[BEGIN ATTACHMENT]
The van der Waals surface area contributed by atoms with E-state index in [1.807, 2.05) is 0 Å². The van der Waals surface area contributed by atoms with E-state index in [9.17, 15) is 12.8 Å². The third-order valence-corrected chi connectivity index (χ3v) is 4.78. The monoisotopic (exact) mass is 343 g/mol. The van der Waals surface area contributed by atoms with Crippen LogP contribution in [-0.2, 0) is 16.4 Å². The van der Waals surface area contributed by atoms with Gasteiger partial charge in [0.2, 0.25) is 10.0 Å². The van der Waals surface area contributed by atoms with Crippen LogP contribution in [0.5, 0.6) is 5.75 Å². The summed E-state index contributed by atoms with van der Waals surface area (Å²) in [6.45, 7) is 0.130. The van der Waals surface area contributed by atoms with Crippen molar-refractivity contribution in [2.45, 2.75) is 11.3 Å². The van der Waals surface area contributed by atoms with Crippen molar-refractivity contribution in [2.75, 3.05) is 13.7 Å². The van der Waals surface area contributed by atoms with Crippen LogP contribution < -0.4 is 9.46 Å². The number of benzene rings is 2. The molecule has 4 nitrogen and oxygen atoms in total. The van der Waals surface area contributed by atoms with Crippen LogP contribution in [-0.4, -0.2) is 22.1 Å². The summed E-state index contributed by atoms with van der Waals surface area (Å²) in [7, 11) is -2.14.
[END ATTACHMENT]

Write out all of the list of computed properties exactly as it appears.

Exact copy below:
The van der Waals surface area contributed by atoms with E-state index in [1.807, 2.05) is 0 Å². The van der Waals surface area contributed by atoms with E-state index in [9.17, 15) is 12.8 Å². The third-order valence-corrected chi connectivity index (χ3v) is 4.78. The monoisotopic (exact) mass is 343 g/mol. The van der Waals surface area contributed by atoms with Crippen LogP contribution in [-0.2, 0) is 16.4 Å². The van der Waals surface area contributed by atoms with Gasteiger partial charge in [0.2, 0.25) is 10.0 Å². The van der Waals surface area contributed by atoms with Crippen LogP contribution in [0.5, 0.6) is 5.75 Å². The summed E-state index contributed by atoms with van der Waals surface area (Å²) in [6.45, 7) is 0.130. The van der Waals surface area contributed by atoms with Crippen molar-refractivity contribution in [2.45, 2.75) is 11.3 Å². The van der Waals surface area contributed by atoms with Crippen molar-refractivity contribution in [2.75, 3.05) is 13.7 Å². The van der Waals surface area contributed by atoms with Crippen LogP contribution < -0.4 is 9.46 Å². The number of benzene rings is 2. The molecule has 4 nitrogen and oxygen atoms in total. The van der Waals surface area contributed by atoms with Crippen LogP contribution in [-0.4, -0.2) is 22.1 Å². The summed E-state index contributed by atoms with van der Waals surface area (Å²) in [7, 11) is -2.14.